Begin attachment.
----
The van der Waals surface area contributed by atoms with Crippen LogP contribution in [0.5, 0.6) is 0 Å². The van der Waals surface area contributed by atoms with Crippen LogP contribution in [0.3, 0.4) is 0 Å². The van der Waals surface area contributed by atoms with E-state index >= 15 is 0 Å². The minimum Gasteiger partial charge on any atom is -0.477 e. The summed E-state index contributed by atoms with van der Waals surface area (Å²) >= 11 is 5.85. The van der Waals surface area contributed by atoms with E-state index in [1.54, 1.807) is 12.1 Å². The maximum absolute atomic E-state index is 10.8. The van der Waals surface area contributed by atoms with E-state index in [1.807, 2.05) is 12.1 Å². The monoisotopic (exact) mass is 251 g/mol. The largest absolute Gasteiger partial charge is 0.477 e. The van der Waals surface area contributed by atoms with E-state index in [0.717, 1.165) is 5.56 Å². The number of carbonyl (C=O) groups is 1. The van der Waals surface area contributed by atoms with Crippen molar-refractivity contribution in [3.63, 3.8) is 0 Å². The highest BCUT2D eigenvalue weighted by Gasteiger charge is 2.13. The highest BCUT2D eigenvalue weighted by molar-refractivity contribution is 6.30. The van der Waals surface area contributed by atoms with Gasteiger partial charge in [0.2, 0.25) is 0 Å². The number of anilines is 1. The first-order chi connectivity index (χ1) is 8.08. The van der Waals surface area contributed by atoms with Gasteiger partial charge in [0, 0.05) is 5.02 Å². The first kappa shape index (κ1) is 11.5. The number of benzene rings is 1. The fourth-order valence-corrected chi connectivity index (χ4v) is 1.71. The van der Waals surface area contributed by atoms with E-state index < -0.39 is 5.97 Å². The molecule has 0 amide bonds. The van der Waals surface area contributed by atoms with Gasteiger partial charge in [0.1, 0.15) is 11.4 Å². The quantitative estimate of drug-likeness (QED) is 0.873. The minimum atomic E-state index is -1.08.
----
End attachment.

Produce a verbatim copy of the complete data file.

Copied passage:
The van der Waals surface area contributed by atoms with Crippen LogP contribution in [0.5, 0.6) is 0 Å². The van der Waals surface area contributed by atoms with Crippen LogP contribution in [0.3, 0.4) is 0 Å². The van der Waals surface area contributed by atoms with E-state index >= 15 is 0 Å². The minimum Gasteiger partial charge on any atom is -0.477 e. The summed E-state index contributed by atoms with van der Waals surface area (Å²) >= 11 is 5.85. The van der Waals surface area contributed by atoms with E-state index in [1.54, 1.807) is 12.1 Å². The maximum absolute atomic E-state index is 10.8. The van der Waals surface area contributed by atoms with E-state index in [1.807, 2.05) is 12.1 Å². The monoisotopic (exact) mass is 251 g/mol. The largest absolute Gasteiger partial charge is 0.477 e. The van der Waals surface area contributed by atoms with E-state index in [0.717, 1.165) is 5.56 Å². The number of carbonyl (C=O) groups is 1. The van der Waals surface area contributed by atoms with Crippen molar-refractivity contribution in [3.63, 3.8) is 0 Å². The highest BCUT2D eigenvalue weighted by Gasteiger charge is 2.13. The highest BCUT2D eigenvalue weighted by molar-refractivity contribution is 6.30. The van der Waals surface area contributed by atoms with Gasteiger partial charge in [0.2, 0.25) is 0 Å². The number of anilines is 1. The first-order chi connectivity index (χ1) is 8.08. The van der Waals surface area contributed by atoms with Gasteiger partial charge in [0, 0.05) is 5.02 Å². The first kappa shape index (κ1) is 11.5. The number of benzene rings is 1. The fourth-order valence-corrected chi connectivity index (χ4v) is 1.71. The van der Waals surface area contributed by atoms with E-state index < -0.39 is 5.97 Å². The molecule has 0 amide bonds. The van der Waals surface area contributed by atoms with Gasteiger partial charge in [0.1, 0.15) is 11.4 Å². The quantitative estimate of drug-likeness (QED) is 0.873. The minimum atomic E-state index is -1.08.